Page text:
Ready for Hillary? Here’s What ‘Hard Choices’ Didn’t Tell Us
“Talk of America’s decline has become commonplace, but my faith in our future has never been greater. While there are few problems in today’s world that the United States can solve alone, there are even fewer that can be solved without the United States,” Hillary Clinton wrote in the author’s note that begins her latest memoir, Hard Choices.
And Clinton is “proud” of her diplomatic accomplishments.
Excerpts from the memoir describe her time in the United States Department of State in sweeping terms. “I approached my work with confidence in our country’s enduring strengths and purpose, and humility about how much remains beyond our knowledge and control,” Clinton wrote. I worked to reorient American foreign policy around what I call ‘smart power.’” She also expounded on her world view. “We have to use all of America’s strengths to build a world with more partners and fewer adversaries, more shared responsibility and fewer conflicts, more good jobs and less poverty, more broadly based prosperity with less damage to our environment,” the former Secretary of State explained. And while she acknowledged that “as is usually the case with the benefit of hindsight, I wish we could go back and revisit certain choices,” she is “proud of what we accomplished,” referring to the Obama administration.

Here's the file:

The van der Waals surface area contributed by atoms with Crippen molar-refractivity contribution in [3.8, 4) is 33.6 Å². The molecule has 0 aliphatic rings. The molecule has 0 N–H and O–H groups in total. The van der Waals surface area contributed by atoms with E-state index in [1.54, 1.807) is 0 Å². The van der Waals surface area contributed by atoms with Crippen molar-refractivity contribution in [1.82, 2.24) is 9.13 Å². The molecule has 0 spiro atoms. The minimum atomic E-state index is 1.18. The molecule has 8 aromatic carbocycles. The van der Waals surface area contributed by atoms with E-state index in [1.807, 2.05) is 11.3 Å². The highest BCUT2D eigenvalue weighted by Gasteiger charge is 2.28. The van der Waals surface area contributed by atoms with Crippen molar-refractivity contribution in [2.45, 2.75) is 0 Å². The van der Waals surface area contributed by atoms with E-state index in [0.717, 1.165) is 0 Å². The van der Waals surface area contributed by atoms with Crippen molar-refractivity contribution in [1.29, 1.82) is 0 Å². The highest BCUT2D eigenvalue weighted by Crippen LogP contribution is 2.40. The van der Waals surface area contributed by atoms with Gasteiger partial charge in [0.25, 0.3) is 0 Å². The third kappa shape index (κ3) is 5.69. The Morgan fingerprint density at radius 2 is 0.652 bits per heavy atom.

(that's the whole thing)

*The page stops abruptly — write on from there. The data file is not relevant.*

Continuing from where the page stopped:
But, given Clinton may be a presidential candidate in 2016 and that she served as Secretary of State during Barack Obama’s first term as president, her “accomplishments” are worthy of detailed examination. She notes that the book was written for those “who who want to understand how leaders and nations can work together and why they sometimes collide, and how their decisions affect all our lives: How a collapsing economy in Athens, Greece, affects businesses in Athens, Georgia. How a revolution in Cairo, Egypt, impacts life in Cairo, Illinois. What a tense diplomatic encounter in St. Petersburg, Russia, means for families in St. Petersburg, Florida.” That excerpt does little to bolster Clinton’s image as skilled diplomat or to highlight her diplomatic savvy. And while she explicitly states that the autobiography (memoir) was not written for the “followers of Washington’s long-running soap opera,” there is a line between those who will see it as evidence of the Obama administration’s failings in foreign policy and those who will comb its pages for her accomplishments in order to better understand the stateswoman Hillary Clinton was.
Her autobiography, released on June 10, provides the opportunity to review both her diplomatic accomplishments as Secretary of State and her legislative successes as a senator for New York state. The glaring question is how did she specifically reorient American foreign policy.